It’s fantastic to celebrate the LGBTQ+ community during pride month, but we shouldn’t forget the downsides. Many LGBTQ+ people still end up feeling alone in the world even after accepting their sexuality.
Many people innocently mistake accepting and celebrating your LGBTQ+ identity as a sign of being content. Unfortunately, even those who are the most confident and look the happiest can feel alone.
Some LGBTQ+ members may also live in conservative places or still be learning about themselves. Whatever your case may be, we’ve decided to lend a helping hand with a guide on making more LGBTQ+ friends.
Fly The Flag
Many people have preconceived notions of what a queer person looks like, even other queer people. If you are out and are comfortable, wear something that is unambiguously queer and watch out for who notices.
Those who compliment your obvious LGBTQ+ item are most likely part of the community themselves or allies. Take the compliment as an opportunity to start a conversation with a stranger and see where it goes.
Use An App
Identify dating apps, especially those targeted at queer folks, and get swiping for friends. These apps are already connecting queer people for romantic and sexual encounters, so why not misuse them for something platonic?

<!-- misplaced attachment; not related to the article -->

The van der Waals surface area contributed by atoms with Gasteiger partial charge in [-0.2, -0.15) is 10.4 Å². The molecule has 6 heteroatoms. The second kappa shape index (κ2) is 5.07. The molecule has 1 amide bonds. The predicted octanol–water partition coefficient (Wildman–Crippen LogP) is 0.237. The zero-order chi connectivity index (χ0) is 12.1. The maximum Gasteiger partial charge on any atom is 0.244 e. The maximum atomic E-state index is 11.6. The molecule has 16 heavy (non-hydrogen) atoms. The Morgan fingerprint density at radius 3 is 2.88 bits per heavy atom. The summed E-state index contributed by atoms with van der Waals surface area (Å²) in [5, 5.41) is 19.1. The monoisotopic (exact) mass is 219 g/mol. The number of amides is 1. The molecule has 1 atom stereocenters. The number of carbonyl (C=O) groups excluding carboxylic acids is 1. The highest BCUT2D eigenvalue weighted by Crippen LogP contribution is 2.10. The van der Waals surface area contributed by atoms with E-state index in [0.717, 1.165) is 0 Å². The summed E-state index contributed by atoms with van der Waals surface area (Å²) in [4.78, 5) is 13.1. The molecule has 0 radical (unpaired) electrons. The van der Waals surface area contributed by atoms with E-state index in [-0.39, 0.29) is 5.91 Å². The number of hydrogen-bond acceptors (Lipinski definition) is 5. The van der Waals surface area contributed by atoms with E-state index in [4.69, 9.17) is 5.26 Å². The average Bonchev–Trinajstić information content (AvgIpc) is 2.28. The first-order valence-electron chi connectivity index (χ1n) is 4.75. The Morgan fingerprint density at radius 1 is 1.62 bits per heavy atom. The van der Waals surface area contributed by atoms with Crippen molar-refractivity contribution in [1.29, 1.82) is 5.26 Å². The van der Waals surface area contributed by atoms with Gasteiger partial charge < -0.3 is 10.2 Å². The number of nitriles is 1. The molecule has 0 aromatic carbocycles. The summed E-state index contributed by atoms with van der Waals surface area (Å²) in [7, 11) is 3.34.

Meeting people on social media is a common occurrence, especially on Twitter and Instagram. Following certain hashtags on these social media sites will lead you to a community of people with the same interests as you.
All you have to do is search and follow those hashtags and approach people you may find interesting. Make sure to reach out about their post, thoughts, or art and be curious to learn about their processes to avoid looking creepy.
Seek Community Resources
Many libraries, theatres, universities, and bookstores offer spaces for LGBTQ+ networking. Look out for free performance evenings, lectures, or discourses in and around your city’s community centers to meet like-minded people.
Find An Affirming Worship Space
Many people feel isolated from their friends and families after coming out as a result of religious conflict. Religion is something that many people grow up with and cannot let go of, despite their inner conflict.